Children in Gaza playing in the streets of Gaza during Eid in September 2009. Nine months after that year's war on Gaza, the coastal strip was still struggling to rebuild. Photo by Karl Schembri/Save the Children
On my first entry into Gaza in September 2009, it was at the end of Ramadan and the beginning of Eid. Children were playing out on the streets, asking me to photograph them, swings were set out on the pavements, people were out shopping for new clothes and visiting relatives. The utter destruction left by the Israeli attacks in Operation Cast Lead back in December 2008 was still all there; Gaza was struggling to recover, but the great mood on the streets blurred all that into the background.
Life goes on, I thought, because it's life that Palestinian children and their families crave for. That's what I thought too in November 2012 when fighting once again escalated. Just when my colleagues had hurriedly evacuated and their cars were still barely out of sight, I heard the egg seller doing the rounds with his donkey, shouting his trademark phrases for people to come out to buy fresh eggs, as if nothing was happening.
A lot was happening. Nights were the worst, as Gaza was pounded by missiles launched by the Israeli navy out at sea, which I could hear whizzing overhead towards the heart of the city, the artillery shelling the strip from the north, and fighter jets and drones dropping their bombs. Despite the November cold, we had to keep windows open to avoid the windows breaking inwards during a blast. The earth trembled with some of the bombs that would detonate metres underground leaving enormous craters. Less than four years since Cast Lead, Gaza was still rebuilding from the rubble -- most of it through foreign aid funding -- and now it was being destroyed again. The inescapable sound of drones buzzing ominously overhead 24 hours a day felt like having a factory upstairs.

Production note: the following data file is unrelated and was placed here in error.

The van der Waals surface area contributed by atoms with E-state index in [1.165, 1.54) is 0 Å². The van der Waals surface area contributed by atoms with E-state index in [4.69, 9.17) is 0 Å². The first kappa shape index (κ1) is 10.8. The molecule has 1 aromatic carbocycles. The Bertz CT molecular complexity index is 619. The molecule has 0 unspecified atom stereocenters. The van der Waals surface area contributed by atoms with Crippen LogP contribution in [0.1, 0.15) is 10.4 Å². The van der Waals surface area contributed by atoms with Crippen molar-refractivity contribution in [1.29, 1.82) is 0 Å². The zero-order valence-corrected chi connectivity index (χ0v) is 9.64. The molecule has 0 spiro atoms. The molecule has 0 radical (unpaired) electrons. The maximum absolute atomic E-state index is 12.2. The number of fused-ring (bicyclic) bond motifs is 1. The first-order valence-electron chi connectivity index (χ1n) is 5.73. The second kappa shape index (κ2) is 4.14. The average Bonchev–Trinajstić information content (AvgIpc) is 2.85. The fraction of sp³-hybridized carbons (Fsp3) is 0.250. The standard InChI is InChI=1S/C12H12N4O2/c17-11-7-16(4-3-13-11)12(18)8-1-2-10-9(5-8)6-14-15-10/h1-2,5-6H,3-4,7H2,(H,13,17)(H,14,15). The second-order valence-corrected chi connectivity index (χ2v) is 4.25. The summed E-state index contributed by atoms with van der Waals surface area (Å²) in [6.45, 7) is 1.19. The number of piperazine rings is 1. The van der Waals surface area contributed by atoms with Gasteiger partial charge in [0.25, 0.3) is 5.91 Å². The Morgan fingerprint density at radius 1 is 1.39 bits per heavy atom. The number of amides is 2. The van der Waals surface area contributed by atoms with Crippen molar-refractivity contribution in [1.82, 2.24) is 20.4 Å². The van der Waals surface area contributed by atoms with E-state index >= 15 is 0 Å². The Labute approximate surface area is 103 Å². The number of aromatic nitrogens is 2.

As I write now -- this time from Amman -- those streets I first saw in Gaza during Eid five years ago are barely recognizable on the TV, pummeled once again by the full force of the Israeli military. The street where I lived for four years has had an entire family wiped out. Recent photos show that the neighbourhoods of Al Shajaiya and Khuzaa have been all but obliterated. There will be no children playing on those streets this Eid; those who are still alive are fearing for their lives. Many places seem vulnerable to attack in this tiny strip as houses, hospitals and schools have all come under fire. One Palestinian child is killed every hour. Every 6-year-old in Gaza is now living through the third war in their life. Aside from the risks they face of being injured or killed, one cannot begin to fathom what this means for their long-term mental health and well-being.
On the other side of the conflict, Israeli children have to flee to shelters whenever they come under rocket attacks. The regular sirens spread fear and panic, though at least there are safe places where families and children can find shelter.
Everyone I speak to in Gaza right now tells me that while a ceasefire is desperately needed, things cannot go back to what they were before the escalation when the blockade made life impossible.
Despite promises in the 2012 ceasefire agreement to ease the blockade, Gaza was actually more blockaded than ever prior to this escalation, as the tunnels linking it to Egypt and bringing daily essential goods had been all but destroyed.
In Gaza, even before this recent escalation, life was impossible and daily eight-hour power cuts meant that Gaza was running on less than 12 hours power a day, Gaza remained cut off from the rest of Palestine; Palestinians barred from visiting their relatives on the other side. My former landlady was refused by Israel from travelling to the West Bank for treatment when she found out she had breast cancer. Fishermen were shot at if they approached the three nautical miles limit imposed on them, builders had no more construction material to finish off their work, thousands of Palestinians lost their precarious jobs and more than 80 percent of them were dependent on humanitarian aid.
That is no life. That is why it is so crucial that this Eid be marked by an end to the violence and incredible suffering. But beyond an immediate ceasefire -- to ensure that 6-year-olds today have a future -- a sustainable solution will require agreement by the parties to lift the blockade and put in place the building blocks for a long term peace.
Save the Children works independently and impartially around the world, wherever there is need. It is currently working in Gaza and the rest of the occupied Palestinian territory, and is concerned about the wellbeing of children caught on both sides of the conflict. The above piece reflects the author's opinion and his perceptions from living and working on the ground in Gaza.
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